Thursday 23 April 2009

During Economic Downturn, Salarymen Downgrade From Golfing To Practicing Golf Swing on Subway Platforms

While street food stands have been feeling the pinch of the latest economic downturn, responding with raised prices or all-out closures, while seniors have discovered inflation of their own, with new recycling rates of ten won for three, instead of two milk cartons they collect on their carts, even middle-managers and some executives in Korea have experienced a diminished quality of life during these hard times.

"It's just sad," division manager Kim Hansong said in a recent interview, "I used to go golfing about monthly with the CEO at his country club; once we even went golf-whoring in the Phillipines together, and let me tell you, twenty four holes in twenty four hours ain't an easy bet to win... but these days, I haven't been to a country club in about eight months."

"So how," Dokdo Is Ours asked, "Do you continue feeling superior to your employees and workers, when you are no longer golfing with the boss to assert your higher rank?"

"Well, in the absence of actual trips to the country club, I've discovered that just by practicing my golf swing on the subway platform, I can let people know I'm better than them."

"The subway platform?"

"They don't need to know I used to have a company car," Kim huffed. "For all they know, I'm one of those environmental guys. Everybody likes those environmental guys," Kim said, making quotations with his fingers.

"And do you think these practice golf swings does an adequate job of keeping your subordinates in place?"

"It helps me feel better than strangers on the subway AND subordinates at the office. Of course, I also do other things at the office to make sure people know I'm the boss: for example, I throw coffee at the secretaries, and refuse to promote them ahead of the men in the department -- haha -- even though two of them have Ph.D's! I also steal people's ideas and take the credit, and stifle the most ambitious, creative ones with soul-draining menial work... but the golf swings help, too. Sometimes I do them at the water cooler as well."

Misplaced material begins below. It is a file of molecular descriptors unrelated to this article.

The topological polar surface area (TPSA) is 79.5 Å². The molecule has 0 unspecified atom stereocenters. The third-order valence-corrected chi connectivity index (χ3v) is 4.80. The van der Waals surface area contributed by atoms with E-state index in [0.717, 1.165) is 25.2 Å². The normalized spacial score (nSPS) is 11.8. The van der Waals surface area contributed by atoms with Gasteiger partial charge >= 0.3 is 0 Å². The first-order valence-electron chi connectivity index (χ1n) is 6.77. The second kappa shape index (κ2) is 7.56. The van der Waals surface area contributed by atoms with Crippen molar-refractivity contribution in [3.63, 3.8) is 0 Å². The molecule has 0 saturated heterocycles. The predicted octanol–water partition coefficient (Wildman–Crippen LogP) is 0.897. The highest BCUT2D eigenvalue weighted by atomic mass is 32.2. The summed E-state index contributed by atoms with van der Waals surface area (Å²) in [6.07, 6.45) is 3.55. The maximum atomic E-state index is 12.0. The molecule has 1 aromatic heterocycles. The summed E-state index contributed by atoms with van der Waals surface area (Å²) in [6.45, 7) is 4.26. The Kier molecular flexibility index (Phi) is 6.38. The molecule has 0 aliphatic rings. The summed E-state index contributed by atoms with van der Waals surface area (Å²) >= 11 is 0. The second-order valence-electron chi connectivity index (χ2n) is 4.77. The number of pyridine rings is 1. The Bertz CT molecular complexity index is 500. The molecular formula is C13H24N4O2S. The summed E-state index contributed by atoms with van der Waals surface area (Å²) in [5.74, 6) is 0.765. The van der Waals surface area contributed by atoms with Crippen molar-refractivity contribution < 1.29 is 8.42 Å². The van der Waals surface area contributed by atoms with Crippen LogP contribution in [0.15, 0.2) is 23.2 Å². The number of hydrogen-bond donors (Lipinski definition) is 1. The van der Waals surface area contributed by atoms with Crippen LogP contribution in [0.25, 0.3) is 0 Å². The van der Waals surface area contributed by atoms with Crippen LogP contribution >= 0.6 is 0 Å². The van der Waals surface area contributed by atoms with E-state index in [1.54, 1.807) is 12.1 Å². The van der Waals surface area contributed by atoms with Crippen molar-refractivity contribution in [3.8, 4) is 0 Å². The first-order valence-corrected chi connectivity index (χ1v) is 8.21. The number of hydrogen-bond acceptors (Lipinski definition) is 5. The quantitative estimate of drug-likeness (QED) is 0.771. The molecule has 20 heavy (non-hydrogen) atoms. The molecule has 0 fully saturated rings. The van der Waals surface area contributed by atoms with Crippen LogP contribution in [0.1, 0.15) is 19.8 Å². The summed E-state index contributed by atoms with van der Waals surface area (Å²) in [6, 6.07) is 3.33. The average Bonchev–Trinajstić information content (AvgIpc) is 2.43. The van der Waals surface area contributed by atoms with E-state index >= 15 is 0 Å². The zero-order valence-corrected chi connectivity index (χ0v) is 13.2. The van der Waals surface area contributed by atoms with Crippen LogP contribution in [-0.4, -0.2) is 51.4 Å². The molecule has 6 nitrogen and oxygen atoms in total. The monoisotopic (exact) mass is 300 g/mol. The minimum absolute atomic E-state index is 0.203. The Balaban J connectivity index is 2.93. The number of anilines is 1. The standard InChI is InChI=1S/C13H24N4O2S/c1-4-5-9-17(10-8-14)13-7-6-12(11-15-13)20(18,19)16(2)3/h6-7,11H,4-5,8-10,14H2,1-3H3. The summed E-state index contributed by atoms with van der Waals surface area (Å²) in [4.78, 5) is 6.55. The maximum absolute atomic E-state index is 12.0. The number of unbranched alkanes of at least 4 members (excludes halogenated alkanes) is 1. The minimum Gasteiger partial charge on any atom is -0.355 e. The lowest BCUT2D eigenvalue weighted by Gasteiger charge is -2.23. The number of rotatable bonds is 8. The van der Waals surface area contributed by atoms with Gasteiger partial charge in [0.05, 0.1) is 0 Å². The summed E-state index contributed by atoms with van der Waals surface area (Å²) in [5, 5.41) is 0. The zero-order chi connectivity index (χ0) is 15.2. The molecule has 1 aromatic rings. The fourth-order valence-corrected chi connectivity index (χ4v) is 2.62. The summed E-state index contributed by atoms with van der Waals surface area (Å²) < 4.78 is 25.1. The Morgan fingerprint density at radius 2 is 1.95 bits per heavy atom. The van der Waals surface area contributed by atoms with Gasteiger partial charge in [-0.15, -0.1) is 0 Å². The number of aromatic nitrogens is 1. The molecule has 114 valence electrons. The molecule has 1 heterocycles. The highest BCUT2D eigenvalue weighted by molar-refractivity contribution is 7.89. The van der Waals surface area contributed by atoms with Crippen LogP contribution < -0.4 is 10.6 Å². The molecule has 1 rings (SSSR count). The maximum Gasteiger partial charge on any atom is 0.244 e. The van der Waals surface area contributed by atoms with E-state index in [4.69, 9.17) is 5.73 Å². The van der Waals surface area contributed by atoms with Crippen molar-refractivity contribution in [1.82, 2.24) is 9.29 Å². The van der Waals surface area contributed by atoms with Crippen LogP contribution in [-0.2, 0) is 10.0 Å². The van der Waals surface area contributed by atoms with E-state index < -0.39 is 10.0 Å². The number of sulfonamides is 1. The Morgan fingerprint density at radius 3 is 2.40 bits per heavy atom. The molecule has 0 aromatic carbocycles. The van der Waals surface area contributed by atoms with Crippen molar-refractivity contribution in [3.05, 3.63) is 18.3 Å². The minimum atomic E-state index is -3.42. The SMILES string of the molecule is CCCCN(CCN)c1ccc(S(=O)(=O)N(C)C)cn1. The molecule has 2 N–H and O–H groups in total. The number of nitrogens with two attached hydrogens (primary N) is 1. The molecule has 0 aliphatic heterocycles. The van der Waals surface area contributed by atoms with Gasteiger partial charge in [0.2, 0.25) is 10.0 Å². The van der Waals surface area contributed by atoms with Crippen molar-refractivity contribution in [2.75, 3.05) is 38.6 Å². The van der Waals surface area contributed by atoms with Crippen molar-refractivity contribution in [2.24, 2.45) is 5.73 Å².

"I use umbrellas on rainy days -- those are especially good -- but in a pinch, even a rolled-up newspaper will do as a stand-in for a real golf club." Then, as a reflection of the deep suffering the world economic crisis has caused, Kim's eyes seemed to mist over. "I just look forward to the day," he said, brushing his tear duct, "when I can go back to mistreating country club employees, instead of just my own employees. I may have to sexually harass one of my female Ph.D. secretaries to feel better about it all," he said. "Should I threaten to fire her, force her to drink soju, or grab her ass? Maybe all three? What do you say?"

Dokdo Is Ours declined to answer.

Indeed, the world economic downturn has had unexpected results in many poignant places, and the case of Kim Hansong is just one story among the thousands of people being forced to do without the things that once made their lives more enjoyable.

Dokdo Is Ours, reporting.


John McCrarey said...

Nicely done!

kissmykimchi said...

I'm just waiting for one of these golf enthusiasists to start whacking people off on the subway. which is way more enviromentally friendly than sarin gas.

link exchange request!

holterbarbour said...
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